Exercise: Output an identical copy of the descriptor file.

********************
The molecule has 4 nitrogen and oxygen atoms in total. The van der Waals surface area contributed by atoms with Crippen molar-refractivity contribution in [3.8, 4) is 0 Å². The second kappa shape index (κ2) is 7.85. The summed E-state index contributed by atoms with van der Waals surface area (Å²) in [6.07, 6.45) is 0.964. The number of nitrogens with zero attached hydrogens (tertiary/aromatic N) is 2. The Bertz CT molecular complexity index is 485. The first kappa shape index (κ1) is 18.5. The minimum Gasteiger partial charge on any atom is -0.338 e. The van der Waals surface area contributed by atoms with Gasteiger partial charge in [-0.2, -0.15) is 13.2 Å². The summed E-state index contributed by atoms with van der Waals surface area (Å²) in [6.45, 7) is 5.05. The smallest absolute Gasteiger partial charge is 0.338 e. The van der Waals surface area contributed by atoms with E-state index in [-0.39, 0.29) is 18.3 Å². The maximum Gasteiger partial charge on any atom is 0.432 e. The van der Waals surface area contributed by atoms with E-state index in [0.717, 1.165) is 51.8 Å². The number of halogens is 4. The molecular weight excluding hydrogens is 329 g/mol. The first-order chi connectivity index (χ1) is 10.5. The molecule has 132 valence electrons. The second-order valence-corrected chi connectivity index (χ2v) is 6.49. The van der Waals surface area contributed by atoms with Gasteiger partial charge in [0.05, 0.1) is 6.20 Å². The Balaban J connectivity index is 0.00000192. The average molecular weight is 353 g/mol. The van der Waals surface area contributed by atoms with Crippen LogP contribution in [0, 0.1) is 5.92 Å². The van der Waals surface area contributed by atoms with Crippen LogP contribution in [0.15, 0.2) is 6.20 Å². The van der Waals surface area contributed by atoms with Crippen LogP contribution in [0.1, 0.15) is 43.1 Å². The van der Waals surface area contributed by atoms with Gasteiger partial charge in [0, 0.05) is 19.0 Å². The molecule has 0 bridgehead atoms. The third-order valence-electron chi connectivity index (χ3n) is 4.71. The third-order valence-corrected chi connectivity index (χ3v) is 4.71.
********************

The molecule has 4 nitrogen and oxygen atoms in total. The van der Waals surface area contributed by atoms with Crippen molar-refractivity contribution in [3.8, 4) is 0 Å². The second kappa shape index (κ2) is 7.85. The summed E-state index contributed by atoms with van der Waals surface area (Å²) in [6.07, 6.45) is 0.964. The number of nitrogens with zero attached hydrogens (tertiary/aromatic N) is 2. The Bertz CT molecular complexity index is 485. The first kappa shape index (κ1) is 18.5. The minimum Gasteiger partial charge on any atom is -0.338 e. The van der Waals surface area contributed by atoms with Gasteiger partial charge in [-0.2, -0.15) is 13.2 Å². The summed E-state index contributed by atoms with van der Waals surface area (Å²) in [6.45, 7) is 5.05. The smallest absolute Gasteiger partial charge is 0.338 e. The van der Waals surface area contributed by atoms with E-state index in [-0.39, 0.29) is 18.3 Å². The maximum Gasteiger partial charge on any atom is 0.432 e. The van der Waals surface area contributed by atoms with E-state index in [0.717, 1.165) is 51.8 Å². The number of halogens is 4. The molecular weight excluding hydrogens is 329 g/mol. The first-order chi connectivity index (χ1) is 10.5. The molecule has 132 valence electrons. The second-order valence-corrected chi connectivity index (χ2v) is 6.49. The van der Waals surface area contributed by atoms with Gasteiger partial charge in [0.05, 0.1) is 6.20 Å². The Balaban J connectivity index is 0.00000192. The average molecular weight is 353 g/mol. The van der Waals surface area contributed by atoms with Crippen LogP contribution in [0, 0.1) is 5.92 Å². The van der Waals surface area contributed by atoms with Crippen LogP contribution in [0.15, 0.2) is 6.20 Å². The van der Waals surface area contributed by atoms with Crippen LogP contribution in [0.1, 0.15) is 43.1 Å². The van der Waals surface area contributed by atoms with Gasteiger partial charge in [0, 0.05) is 19.0 Å². The molecule has 0 bridgehead atoms. The third-order valence-electron chi connectivity index (χ3n) is 4.71. The third-order valence-corrected chi connectivity index (χ3v) is 4.71.